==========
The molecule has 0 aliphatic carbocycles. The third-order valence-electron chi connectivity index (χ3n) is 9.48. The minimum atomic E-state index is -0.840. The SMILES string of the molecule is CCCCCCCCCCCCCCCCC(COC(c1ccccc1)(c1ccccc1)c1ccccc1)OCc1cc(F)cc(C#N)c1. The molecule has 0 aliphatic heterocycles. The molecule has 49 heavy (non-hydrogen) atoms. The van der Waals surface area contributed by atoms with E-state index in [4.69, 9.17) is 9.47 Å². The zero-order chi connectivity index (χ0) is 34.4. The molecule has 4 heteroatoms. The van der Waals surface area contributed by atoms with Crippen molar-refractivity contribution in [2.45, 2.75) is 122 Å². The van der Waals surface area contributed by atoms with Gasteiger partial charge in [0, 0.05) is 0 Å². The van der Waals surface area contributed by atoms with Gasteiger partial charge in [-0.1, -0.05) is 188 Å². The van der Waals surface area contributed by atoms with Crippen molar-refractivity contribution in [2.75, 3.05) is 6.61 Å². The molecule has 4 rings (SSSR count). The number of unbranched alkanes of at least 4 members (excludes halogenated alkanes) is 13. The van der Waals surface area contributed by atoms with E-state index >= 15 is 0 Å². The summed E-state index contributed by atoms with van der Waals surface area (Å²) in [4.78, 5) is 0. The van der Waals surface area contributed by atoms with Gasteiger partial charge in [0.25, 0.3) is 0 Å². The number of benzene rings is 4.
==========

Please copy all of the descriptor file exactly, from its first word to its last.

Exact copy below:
The molecule has 0 aliphatic carbocycles. The third-order valence-electron chi connectivity index (χ3n) is 9.48. The minimum atomic E-state index is -0.840. The SMILES string of the molecule is CCCCCCCCCCCCCCCCC(COC(c1ccccc1)(c1ccccc1)c1ccccc1)OCc1cc(F)cc(C#N)c1. The molecule has 0 aliphatic heterocycles. The molecule has 49 heavy (non-hydrogen) atoms. The van der Waals surface area contributed by atoms with E-state index in [4.69, 9.17) is 9.47 Å². The zero-order chi connectivity index (χ0) is 34.4. The molecule has 4 heteroatoms. The van der Waals surface area contributed by atoms with Crippen molar-refractivity contribution in [2.45, 2.75) is 122 Å². The van der Waals surface area contributed by atoms with Gasteiger partial charge in [0, 0.05) is 0 Å². The van der Waals surface area contributed by atoms with Gasteiger partial charge in [-0.1, -0.05) is 188 Å². The van der Waals surface area contributed by atoms with Crippen molar-refractivity contribution in [2.75, 3.05) is 6.61 Å². The molecule has 4 rings (SSSR count). The number of unbranched alkanes of at least 4 members (excludes halogenated alkanes) is 13. The van der Waals surface area contributed by atoms with E-state index >= 15 is 0 Å². The summed E-state index contributed by atoms with van der Waals surface area (Å²) in [4.78, 5) is 0. The van der Waals surface area contributed by atoms with Gasteiger partial charge in [0.25, 0.3) is 0 Å². The number of benzene rings is 4.